Renewable energy tax credits are constantly at risk of coming to an end and there is a battle now to extend these incentives past the end of the year. Another incentive used in Europe are FITs (feed-in-tariffs) and this article gives a good argument to support the implementation of FITs in the US.

6) In 2007, 1 gigawatt of PV was installed in Germany, which yields a rate of installation 3 times that of California if rated according to GDP. If we rate CSI’s expense per actual installation and take into account the time value of money, the cost to ratepayers per megawatt installed are at least the same order of magnitude as a FIT. In 2007 – 7 years after the introduction of the German Renewable Energy Law – just 3% of electric costs to consumers are attributable to the FITs. Estimates are that the law’s contribution to German electric rates will peak in 2015 but will remain a small fraction of overall electricity costs.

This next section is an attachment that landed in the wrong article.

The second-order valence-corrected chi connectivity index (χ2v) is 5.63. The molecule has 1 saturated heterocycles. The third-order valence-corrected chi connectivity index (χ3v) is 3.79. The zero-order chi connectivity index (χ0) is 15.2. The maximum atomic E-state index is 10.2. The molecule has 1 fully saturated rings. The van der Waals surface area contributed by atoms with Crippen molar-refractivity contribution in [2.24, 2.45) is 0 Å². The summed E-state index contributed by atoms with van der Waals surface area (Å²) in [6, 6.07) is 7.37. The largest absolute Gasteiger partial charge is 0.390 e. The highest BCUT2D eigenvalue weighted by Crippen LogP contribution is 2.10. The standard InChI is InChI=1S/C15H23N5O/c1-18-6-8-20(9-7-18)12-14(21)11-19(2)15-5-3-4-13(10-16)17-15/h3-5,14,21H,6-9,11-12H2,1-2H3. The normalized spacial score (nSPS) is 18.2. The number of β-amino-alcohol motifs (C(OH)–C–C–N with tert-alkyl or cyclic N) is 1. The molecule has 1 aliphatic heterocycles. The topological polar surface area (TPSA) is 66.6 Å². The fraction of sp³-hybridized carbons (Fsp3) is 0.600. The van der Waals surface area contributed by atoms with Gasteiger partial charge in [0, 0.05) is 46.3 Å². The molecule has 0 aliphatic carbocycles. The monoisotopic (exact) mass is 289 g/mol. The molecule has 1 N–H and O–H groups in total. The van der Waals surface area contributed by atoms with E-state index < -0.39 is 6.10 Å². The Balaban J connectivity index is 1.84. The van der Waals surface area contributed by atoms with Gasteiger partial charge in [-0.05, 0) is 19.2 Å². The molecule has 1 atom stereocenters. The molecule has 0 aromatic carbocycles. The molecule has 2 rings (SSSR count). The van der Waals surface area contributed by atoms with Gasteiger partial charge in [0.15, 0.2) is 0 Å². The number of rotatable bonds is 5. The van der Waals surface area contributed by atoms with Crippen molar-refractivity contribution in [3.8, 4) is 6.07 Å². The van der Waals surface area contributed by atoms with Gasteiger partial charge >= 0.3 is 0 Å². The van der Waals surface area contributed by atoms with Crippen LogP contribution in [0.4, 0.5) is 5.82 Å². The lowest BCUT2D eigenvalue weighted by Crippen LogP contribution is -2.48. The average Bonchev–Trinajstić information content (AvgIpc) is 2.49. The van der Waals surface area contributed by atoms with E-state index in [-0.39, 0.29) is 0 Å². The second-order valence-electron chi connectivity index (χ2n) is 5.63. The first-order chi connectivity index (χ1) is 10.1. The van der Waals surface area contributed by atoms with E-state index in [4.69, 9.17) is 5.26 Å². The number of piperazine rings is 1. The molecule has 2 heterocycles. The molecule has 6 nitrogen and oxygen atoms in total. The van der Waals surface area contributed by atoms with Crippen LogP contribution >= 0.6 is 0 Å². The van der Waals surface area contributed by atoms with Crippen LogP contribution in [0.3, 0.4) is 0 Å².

7) Utilities can get behind a successful FIT because they can count all feed-in participants as part of an RPS target, which they cannot under net metering. Additionally, FITs protect utilities from imbalances between rates paid and funds collected, as the cost of the tariff is directly reflected in retail bills.

Production tax credits are significantly reduced under net metering because the credit is based upon production which despite kilowatts produced can appear to be zero if all power is used before the meter.